• A quarter of all councils to take over a year to finish Local Plans

    7th March 2013 | News | Claire
  • “Published” simply means draft and the NPPF presumption in favour of development applies – and will do – until the Local Plan has been adopted, which can be months or more than a YEAR after the Examination In Public.  In East Devon, the latest is that the Examination in Public will take place towards the end of this year.  Although some weight can be applied to “emerging policies” essentially, the NPPF will probably trump any draft Local Plan, especially with no five year land supply. 

    What a stitch up.

    Here’s the story ……………………………………………………………………………………………………………………………………………………………………….

    More than a quarter of local planning authorities in England expect that it will take more than a year from now for their local plan to be adopted, according to new research.

    According to the figures, published by charity the National Trust, 49 per cent of councils in England will have an adopted local plan in place when the National Planning Policy Framework (NPPF) comes fully into force on 27 March.

    But the research, carried out by the Local Government Information Unit on behalf of the National Trust, found that 26.8 per cent of local planning authorities in England “expect that it will take more than a year from now for their local plan to be adopted”.

    Just under one-fifth (17.5 per cent) of English local planning authorities expect to adopt their plan within the next six to 12 months, according to the research, while 6.7 per cent expect to adopt their plan after 27 March, but “within the next six months”.

    The findings are based on responses from just under a quarter of England’s 337 local planning authorities, the National Trust said.

    The National Trust is calling for an extension to the NPPF’s transitional arrangments.

    Under the transitional provisions set out when the NPPF was published in March 2012, councils with local plans adopted since 2004 were told they could continue to give full weight to relevant policies “even if there is a limited degree of conflict” for 12 months.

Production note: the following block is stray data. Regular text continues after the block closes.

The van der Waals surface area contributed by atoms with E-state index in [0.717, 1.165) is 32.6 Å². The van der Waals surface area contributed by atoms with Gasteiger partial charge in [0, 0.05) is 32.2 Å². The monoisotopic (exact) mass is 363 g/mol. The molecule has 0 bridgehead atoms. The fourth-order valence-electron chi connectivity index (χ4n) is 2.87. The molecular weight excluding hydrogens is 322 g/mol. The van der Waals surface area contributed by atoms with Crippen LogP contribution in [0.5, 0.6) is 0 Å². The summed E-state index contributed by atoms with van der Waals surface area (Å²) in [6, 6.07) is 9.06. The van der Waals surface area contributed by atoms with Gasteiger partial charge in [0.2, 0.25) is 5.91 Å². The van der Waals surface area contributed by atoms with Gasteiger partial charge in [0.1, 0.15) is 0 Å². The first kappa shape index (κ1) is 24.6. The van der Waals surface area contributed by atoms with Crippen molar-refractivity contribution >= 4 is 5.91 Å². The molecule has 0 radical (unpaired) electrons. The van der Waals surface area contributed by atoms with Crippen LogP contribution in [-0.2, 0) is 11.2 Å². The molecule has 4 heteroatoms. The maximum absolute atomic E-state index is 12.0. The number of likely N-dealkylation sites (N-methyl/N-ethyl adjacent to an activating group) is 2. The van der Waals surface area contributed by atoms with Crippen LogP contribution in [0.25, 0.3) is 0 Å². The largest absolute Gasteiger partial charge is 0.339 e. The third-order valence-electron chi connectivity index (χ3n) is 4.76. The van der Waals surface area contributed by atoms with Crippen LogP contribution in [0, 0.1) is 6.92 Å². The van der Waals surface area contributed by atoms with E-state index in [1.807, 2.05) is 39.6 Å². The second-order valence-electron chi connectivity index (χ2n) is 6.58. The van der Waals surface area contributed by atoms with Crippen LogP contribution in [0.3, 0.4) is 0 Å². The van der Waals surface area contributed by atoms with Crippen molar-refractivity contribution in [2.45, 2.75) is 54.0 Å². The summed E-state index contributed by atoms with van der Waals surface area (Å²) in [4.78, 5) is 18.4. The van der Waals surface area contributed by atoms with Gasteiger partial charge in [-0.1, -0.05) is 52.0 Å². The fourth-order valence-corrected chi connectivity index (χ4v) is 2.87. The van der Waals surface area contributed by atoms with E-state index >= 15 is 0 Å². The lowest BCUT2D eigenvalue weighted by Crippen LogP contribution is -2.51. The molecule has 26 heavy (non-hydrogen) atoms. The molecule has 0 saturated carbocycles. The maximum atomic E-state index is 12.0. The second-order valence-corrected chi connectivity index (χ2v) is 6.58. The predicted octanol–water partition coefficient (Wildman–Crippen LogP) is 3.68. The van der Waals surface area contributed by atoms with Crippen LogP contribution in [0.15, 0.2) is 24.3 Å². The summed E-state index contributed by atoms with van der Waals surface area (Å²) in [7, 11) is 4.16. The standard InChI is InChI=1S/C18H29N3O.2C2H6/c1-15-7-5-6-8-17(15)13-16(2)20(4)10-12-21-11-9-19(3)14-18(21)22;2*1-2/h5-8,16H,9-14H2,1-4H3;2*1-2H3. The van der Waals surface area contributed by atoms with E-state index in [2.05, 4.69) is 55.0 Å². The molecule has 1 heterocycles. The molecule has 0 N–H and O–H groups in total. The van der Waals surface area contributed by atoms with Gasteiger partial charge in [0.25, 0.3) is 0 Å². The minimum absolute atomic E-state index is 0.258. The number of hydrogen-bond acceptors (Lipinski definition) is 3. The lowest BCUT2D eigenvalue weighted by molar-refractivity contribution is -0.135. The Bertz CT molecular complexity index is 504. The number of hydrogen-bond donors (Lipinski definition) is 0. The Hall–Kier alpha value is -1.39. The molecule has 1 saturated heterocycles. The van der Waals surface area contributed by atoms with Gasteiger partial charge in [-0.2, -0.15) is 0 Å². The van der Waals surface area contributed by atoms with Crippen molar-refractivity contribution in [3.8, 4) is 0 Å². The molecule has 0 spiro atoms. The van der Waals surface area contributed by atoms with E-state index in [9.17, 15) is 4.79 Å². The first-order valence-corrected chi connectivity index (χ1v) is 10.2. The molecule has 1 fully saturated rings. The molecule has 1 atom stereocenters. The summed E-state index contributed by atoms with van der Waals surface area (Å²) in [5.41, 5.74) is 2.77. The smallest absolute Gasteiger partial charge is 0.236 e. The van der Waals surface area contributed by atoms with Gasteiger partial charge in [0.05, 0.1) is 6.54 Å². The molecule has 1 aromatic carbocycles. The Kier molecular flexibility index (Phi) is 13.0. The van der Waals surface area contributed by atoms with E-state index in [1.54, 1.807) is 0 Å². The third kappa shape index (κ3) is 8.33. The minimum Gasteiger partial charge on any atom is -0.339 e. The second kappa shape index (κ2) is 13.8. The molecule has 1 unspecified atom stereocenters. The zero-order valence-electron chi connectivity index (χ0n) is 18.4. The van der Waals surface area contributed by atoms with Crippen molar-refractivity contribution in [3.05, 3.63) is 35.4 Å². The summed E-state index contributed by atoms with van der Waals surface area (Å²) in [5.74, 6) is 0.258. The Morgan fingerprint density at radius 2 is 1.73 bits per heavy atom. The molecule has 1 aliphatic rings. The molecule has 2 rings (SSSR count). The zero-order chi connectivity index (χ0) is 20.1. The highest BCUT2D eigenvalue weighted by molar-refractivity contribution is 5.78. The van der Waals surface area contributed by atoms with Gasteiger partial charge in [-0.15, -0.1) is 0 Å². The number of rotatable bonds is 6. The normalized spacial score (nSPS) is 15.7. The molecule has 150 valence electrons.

But following the 12-month transition period, which ends on 27 March, decision-takers must give due weight to relevant policies in existing plans “according to their degree of consistency” with the NPPF, the framework says.

    Peter Nixon, director of conservation at the National Trust, said: “The success of the NPPF depends entirely on local plans being adopted.

    “A perfect storm of council cuts, the loss of regional strategies and just 12 months to adopt new plans has been too much for many councils to bear.

    “Councils need more time to get their local plans in place to protect land from unwanted development and ensure communities get the development they need, in the right place.”

    The National Trust pointed to a speech made by the planning minister, Nick Boles, in January, in which he said that councils which do not produce “credible plans to meet local housing need will find that the presumption in favour of sustainable development will trump local decisions”.

    Countryside lobby group the Campaign to Protect Rural England this week said that 52 per cent of councils in England do not have a local plan in place only three weeks before the NPPF is due to fully come into force.

    A Department for Communities and Local Government spokesman said: “Seven out of ten local councils now have published local plans compared to two out of ten previously, and there is good progress across the remainder so communities will not now become more at risk of unsustainable speculative development.

    “Up to date local plans provide certainty to both local residents and local firms, and we have offered councils a range of practical assistance to help them get up to speed.”